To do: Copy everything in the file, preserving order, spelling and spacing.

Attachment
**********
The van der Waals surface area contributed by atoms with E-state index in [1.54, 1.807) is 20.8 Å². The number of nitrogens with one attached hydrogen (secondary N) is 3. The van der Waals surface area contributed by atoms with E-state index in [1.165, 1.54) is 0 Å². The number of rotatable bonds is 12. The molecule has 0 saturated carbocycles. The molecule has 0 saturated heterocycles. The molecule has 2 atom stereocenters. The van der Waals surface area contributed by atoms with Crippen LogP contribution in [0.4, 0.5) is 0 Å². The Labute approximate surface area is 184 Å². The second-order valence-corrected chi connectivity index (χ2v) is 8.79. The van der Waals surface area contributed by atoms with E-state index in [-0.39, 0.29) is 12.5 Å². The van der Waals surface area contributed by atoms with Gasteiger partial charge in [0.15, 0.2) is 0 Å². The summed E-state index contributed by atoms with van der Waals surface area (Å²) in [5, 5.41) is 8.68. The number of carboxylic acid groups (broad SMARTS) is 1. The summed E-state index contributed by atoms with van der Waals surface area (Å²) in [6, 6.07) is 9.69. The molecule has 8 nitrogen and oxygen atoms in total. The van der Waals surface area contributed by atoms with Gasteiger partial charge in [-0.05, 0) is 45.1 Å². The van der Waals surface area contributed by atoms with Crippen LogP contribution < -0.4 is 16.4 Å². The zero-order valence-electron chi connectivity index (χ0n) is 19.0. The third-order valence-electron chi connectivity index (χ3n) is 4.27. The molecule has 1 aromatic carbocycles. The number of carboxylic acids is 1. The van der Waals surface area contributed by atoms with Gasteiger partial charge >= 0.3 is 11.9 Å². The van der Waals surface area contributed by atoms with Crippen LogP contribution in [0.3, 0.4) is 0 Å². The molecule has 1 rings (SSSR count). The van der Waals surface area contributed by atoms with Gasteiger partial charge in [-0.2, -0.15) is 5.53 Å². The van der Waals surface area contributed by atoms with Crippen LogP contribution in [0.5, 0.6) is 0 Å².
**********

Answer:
The van der Waals surface area contributed by atoms with E-state index in [1.54, 1.807) is 20.8 Å². The number of nitrogens with one attached hydrogen (secondary N) is 3. The van der Waals surface area contributed by atoms with E-state index in [1.165, 1.54) is 0 Å². The number of rotatable bonds is 12. The molecule has 0 saturated carbocycles. The molecule has 0 saturated heterocycles. The molecule has 2 atom stereocenters. The van der Waals surface area contributed by atoms with Crippen LogP contribution in [0.4, 0.5) is 0 Å². The Labute approximate surface area is 184 Å². The second-order valence-corrected chi connectivity index (χ2v) is 8.79. The van der Waals surface area contributed by atoms with E-state index in [-0.39, 0.29) is 12.5 Å². The van der Waals surface area contributed by atoms with Gasteiger partial charge in [0.15, 0.2) is 0 Å². The summed E-state index contributed by atoms with van der Waals surface area (Å²) in [5, 5.41) is 8.68. The number of carboxylic acid groups (broad SMARTS) is 1. The summed E-state index contributed by atoms with van der Waals surface area (Å²) in [6, 6.07) is 9.69. The molecule has 8 nitrogen and oxygen atoms in total. The van der Waals surface area contributed by atoms with Gasteiger partial charge in [-0.05, 0) is 45.1 Å². The van der Waals surface area contributed by atoms with Crippen LogP contribution < -0.4 is 16.4 Å². The zero-order valence-electron chi connectivity index (χ0n) is 19.0. The third-order valence-electron chi connectivity index (χ3n) is 4.27. The molecule has 1 aromatic carbocycles. The number of carboxylic acids is 1. The van der Waals surface area contributed by atoms with Gasteiger partial charge >= 0.3 is 11.9 Å². The van der Waals surface area contributed by atoms with Crippen LogP contribution in [0.3, 0.4) is 0 Å². The molecule has 1 rings (SSSR count). The van der Waals surface area contributed by atoms with Gasteiger partial charge in [-0.2, -0.15) is 5.53 Å². The van der Waals surface area contributed by atoms with Crippen LogP contribution in [0.5, 0.6) is 0 Å².